For all of the interpretations of the white whale that critics have offered in the past, no one has ever really asked what it might have meant, personally, to the man who created it: what impossible thing might Melville have longed for, which he might have wished to express openly but could not? What desire might he have had that could destroy everything in his life, the way the white whale destroyed everything in his novel?
Two: The Letters
Most of the letters that Melville wrote to Hawthorne during this time were love letters. His affection was veiled, but very thinly so. Here are just a few of the romantic things he wrote to the older author:
“If the world was entirely made up of Magians, I’ll tell you what I should do. I should have a paper-mill established at one end of the house, and so have an endless riband of foolscap rolling in upon my desk; and upon that endless riband I should write a thousand — a million — billion thoughts, all under the form of a letter to you. The divine magnet is on you, and my magnet responds. Which is the biggest? A foolish question — they are One.”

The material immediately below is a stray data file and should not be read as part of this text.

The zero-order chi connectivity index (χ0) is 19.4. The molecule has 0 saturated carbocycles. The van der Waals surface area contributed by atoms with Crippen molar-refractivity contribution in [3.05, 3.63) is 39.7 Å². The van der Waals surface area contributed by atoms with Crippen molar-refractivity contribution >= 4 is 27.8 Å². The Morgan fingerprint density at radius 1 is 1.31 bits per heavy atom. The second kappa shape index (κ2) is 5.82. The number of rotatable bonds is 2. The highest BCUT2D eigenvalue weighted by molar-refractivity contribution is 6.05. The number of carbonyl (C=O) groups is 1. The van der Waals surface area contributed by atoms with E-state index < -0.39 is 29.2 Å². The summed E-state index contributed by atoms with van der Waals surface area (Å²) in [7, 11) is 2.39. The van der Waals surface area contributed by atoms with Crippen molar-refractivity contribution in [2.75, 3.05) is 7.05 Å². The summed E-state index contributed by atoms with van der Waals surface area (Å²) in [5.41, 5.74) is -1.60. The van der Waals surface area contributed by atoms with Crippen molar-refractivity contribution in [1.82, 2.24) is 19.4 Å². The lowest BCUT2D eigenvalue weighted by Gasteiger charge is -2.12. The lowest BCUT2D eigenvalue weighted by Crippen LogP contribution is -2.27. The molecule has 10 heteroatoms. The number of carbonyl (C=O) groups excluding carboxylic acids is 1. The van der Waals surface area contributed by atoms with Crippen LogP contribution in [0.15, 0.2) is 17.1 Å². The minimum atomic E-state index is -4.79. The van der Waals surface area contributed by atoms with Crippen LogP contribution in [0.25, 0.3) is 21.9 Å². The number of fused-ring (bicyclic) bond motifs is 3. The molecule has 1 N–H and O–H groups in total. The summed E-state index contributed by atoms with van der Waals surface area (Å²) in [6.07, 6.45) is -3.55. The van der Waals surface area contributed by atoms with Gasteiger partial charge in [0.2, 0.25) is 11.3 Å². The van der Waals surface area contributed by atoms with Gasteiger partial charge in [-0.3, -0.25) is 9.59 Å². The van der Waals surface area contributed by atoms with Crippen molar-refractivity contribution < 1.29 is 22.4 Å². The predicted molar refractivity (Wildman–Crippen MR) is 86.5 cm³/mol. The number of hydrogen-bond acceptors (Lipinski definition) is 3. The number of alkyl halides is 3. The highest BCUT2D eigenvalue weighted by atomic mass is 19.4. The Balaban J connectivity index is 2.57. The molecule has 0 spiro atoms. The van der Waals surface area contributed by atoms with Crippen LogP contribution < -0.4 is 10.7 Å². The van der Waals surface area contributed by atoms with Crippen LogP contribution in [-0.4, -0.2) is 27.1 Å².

“Whence come you, Hawthorne? By what right do you drink from my flagon of life? And when I put it to my lips — lo, they are yours and not mine.”
In a letter inviting Hawthorne to visit his home for a few days, Melville wrote: “You may do what you please — say or say not what you please. And if you feel any inclination for that sort of thing — you may spend the period of your visit in bed, if you like — every hour of your visit.” (Melville’s emphasis)
We don’t have Hawthorne’s letters in response, because Melville “scrupulously destroyed them” (as he reported late in his life to Hawthorne’s son Julian) — an act that suggests the erasure of a painful memory and/or the destruction of implicating evidence.
Three: The ‘Review’
Immediately after meeting Hawthorne, at a picnic in 1850, Melville wrote a magazine review of Hawthorne’s short story collection Mosses from an Old Manse. The scholar David B. Kesterson has called the article “a letter in the form of a review,” and here are just a couple of the many excerpts that show why it’s Melville’s first love letter to Hawthorne — a public declaration whose secret meanings are hidden in plain sight: